The discipline of art history is interesting because it’s bifurcated: there’s the academy, and there’s the museum. Art history needs the museum because its objects of study need to be displayed. There’s an idea in many museums that what we should do is display the best examples of our objects of study. That’s an old idea that comes from the time when museums were attached to art schools, so as an artist you would go to the museum to inform yourself and memorize the works. But now the museum has begun to influence the academic discipline of art history. Can we, then, bring the most up to date version of what’s happening in the discipline of art history to the museum, full circle? For me the real joy of art historical thinking comes in the moment of comparison, rather than in identifying singular works. In school that was what always turned me on, that moment when we got out of memorization mode and into the comparative mode.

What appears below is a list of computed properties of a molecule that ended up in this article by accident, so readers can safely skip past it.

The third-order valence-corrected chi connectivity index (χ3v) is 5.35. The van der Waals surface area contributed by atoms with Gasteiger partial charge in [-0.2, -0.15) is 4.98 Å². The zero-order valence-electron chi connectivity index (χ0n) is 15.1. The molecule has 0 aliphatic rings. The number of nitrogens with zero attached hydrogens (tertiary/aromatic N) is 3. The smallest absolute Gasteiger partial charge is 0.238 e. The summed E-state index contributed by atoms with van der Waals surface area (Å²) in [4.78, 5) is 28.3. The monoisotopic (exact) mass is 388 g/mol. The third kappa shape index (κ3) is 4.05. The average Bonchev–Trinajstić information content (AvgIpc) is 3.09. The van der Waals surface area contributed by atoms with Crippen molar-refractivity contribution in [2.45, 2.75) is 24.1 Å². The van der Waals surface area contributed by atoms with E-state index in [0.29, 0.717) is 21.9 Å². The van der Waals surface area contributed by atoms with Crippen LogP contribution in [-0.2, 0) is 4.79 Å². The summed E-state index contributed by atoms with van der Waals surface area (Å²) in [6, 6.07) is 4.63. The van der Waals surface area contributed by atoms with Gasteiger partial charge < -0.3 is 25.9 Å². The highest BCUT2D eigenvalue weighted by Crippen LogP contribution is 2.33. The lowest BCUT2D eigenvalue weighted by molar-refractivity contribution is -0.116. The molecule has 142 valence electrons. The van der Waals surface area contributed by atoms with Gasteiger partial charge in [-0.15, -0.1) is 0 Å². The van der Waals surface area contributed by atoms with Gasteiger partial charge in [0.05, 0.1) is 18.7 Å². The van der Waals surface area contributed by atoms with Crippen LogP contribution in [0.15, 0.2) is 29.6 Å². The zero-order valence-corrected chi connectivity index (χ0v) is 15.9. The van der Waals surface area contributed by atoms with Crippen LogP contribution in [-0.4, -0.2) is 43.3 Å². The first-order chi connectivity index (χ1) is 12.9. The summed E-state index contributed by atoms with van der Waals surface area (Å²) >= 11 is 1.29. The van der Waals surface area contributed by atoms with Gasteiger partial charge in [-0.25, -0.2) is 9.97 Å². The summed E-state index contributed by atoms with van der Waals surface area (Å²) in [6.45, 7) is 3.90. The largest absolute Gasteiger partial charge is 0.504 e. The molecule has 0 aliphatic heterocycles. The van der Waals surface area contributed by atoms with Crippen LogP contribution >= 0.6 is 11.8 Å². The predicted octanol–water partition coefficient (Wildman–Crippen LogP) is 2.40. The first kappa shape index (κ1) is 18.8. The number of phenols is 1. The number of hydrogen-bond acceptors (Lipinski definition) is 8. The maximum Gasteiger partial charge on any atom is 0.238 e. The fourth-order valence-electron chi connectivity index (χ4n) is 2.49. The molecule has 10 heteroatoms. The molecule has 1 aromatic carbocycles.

For us, that act of comparison is rewarded throughout this exhibition. You’ve installed Dan Flavin’s neon tube work “monument” for V. Tatlin, 1969, across from Robert Smithson’s Mirage No. 1, 1967, a wall lined along the bottom with framed mirrors that increase in size from one square foot to one square yard. The artificiality of the neon light coupled with the fragmentation of the mirrors creates a science-fictional space in which we become acutely aware of our own bodies and vision. In the next room, Valie Export’s photographs Identity Transfer 1-3, 1968, Senga Nengudi’s pantyhose and sand work R.S.V.P., 1975, and artworks by Charles Atlas, Ana Mendieta, and Günter Brus all augment this awareness. The ricochet of poses — of bodies that know they’re being seen — inflects our experience, or memory, of Flavin in the gallery that preceded it, by heightening that arena of physicality. Visibility is felt in every direction.